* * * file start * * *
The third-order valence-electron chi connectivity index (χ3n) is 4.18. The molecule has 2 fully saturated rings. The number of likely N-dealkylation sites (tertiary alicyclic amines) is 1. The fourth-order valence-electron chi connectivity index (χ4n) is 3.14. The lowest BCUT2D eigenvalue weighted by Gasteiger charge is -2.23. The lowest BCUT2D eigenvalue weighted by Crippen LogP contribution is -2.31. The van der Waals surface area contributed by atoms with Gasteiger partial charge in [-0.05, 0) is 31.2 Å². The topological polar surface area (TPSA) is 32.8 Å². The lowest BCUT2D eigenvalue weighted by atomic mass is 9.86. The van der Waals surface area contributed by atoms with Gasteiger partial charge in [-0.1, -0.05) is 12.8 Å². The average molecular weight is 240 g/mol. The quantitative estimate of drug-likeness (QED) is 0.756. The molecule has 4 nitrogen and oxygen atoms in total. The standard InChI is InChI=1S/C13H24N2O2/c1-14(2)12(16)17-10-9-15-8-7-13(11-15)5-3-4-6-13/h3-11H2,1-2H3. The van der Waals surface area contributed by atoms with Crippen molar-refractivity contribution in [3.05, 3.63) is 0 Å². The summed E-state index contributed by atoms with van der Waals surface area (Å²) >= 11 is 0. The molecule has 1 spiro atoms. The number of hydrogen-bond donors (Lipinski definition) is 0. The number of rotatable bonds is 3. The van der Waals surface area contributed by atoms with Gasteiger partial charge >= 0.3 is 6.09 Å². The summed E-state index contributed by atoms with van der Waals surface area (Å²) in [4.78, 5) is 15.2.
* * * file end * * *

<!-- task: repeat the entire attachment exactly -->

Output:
The third-order valence-electron chi connectivity index (χ3n) is 4.18. The molecule has 2 fully saturated rings. The number of likely N-dealkylation sites (tertiary alicyclic amines) is 1. The fourth-order valence-electron chi connectivity index (χ4n) is 3.14. The lowest BCUT2D eigenvalue weighted by Gasteiger charge is -2.23. The lowest BCUT2D eigenvalue weighted by Crippen LogP contribution is -2.31. The van der Waals surface area contributed by atoms with Gasteiger partial charge in [-0.05, 0) is 31.2 Å². The topological polar surface area (TPSA) is 32.8 Å². The lowest BCUT2D eigenvalue weighted by atomic mass is 9.86. The van der Waals surface area contributed by atoms with Gasteiger partial charge in [-0.1, -0.05) is 12.8 Å². The average molecular weight is 240 g/mol. The quantitative estimate of drug-likeness (QED) is 0.756. The molecule has 4 nitrogen and oxygen atoms in total. The standard InChI is InChI=1S/C13H24N2O2/c1-14(2)12(16)17-10-9-15-8-7-13(11-15)5-3-4-6-13/h3-11H2,1-2H3. The van der Waals surface area contributed by atoms with Crippen molar-refractivity contribution in [3.05, 3.63) is 0 Å². The summed E-state index contributed by atoms with van der Waals surface area (Å²) >= 11 is 0. The molecule has 1 spiro atoms. The number of hydrogen-bond donors (Lipinski definition) is 0. The number of rotatable bonds is 3. The van der Waals surface area contributed by atoms with Gasteiger partial charge >= 0.3 is 6.09 Å². The summed E-state index contributed by atoms with van der Waals surface area (Å²) in [4.78, 5) is 15.2.